How are e-scooter speed limiter settings associated with user behavior? Observed speeds and road, sidewalk, and bike lane use in Austin, TX, and Washington, DC

Cicchino, Jessica B. / Chaudhary, Neil K. / Solomon, Mark G.
Transportation Research Record
December 2023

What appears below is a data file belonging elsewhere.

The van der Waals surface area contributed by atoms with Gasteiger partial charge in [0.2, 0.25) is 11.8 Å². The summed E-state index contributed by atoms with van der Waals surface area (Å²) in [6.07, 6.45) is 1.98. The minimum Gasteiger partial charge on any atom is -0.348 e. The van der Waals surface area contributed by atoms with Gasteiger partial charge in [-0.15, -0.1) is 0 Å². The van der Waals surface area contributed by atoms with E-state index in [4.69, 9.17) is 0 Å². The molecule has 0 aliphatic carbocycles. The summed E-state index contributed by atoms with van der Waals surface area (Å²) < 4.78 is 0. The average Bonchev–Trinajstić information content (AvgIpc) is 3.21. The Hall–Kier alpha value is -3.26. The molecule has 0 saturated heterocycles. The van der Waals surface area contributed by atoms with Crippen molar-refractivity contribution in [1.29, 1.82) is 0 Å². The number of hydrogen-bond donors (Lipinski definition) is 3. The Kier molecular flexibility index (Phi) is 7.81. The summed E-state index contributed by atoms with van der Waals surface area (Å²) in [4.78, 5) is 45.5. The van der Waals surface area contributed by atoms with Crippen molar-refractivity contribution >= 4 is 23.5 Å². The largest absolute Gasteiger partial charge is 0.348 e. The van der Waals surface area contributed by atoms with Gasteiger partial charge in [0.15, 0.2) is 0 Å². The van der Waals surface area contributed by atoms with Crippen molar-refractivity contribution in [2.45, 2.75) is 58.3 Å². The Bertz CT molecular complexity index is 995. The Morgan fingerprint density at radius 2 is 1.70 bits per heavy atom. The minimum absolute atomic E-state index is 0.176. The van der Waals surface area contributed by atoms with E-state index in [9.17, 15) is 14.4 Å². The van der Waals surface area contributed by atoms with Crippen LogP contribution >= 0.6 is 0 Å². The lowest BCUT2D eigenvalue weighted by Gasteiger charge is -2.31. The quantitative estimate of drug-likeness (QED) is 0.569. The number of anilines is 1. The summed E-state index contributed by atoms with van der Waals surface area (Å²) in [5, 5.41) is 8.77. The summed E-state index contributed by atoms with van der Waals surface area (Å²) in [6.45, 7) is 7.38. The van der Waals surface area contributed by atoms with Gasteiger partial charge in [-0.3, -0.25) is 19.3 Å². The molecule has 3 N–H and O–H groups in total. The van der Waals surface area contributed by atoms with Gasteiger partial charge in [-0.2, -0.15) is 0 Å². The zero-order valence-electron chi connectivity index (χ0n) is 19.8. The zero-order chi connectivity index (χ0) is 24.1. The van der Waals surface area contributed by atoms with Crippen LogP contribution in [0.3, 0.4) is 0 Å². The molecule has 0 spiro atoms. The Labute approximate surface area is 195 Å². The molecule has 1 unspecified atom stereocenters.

Many cities limit the top speeds of shared e-scooters, but little is known about how these policies affect user behavior. This study measured speeds and observed use of roads, sidewalks, and bike lanes for 2,004 e-scooter riders in Washington, DC, where shared e-scooters were equipped with speed governors that limited their speed to 10 mph, and Austin, TX, where the limit was 20 mph. At locations without bike lanes, riders in Washington were 51% more likely to ride on sidewalks than in Austin when accounting for environmental and rider characteristics. Over 80% of e-scooter users rode in bike lanes in both cities when they were available. Although the mean riding speed on sidewalks was not significantly higher in Austin than in Washington, demonstrating self-regulation of speed on sidewalks, the percentage of e-scooter riders traveling on sidewalks at speeds >= 10 mph (41% in Austin versus 17% in Washington) or >= 15 mph (9% in Austin versus < 1% in Washington) was higher in Austin. Increased sidewalk riding associated with setting shared e-scooter speed limiters to 10 mph could potentially lead to more interactions with pedestrians, but lower e-scooter speeds at the high end of the distribution may mitigate injury risk to them. Bike lanes could provide space for e-scooters to ride where their speeds would more closely match other users. Future refinements to technology to identify sidewalk riding more accurately could potentially allow maximum e-scooter speeds to be adjusted to mix with pedestrians on sidewalks and cyclists in bike lanes.

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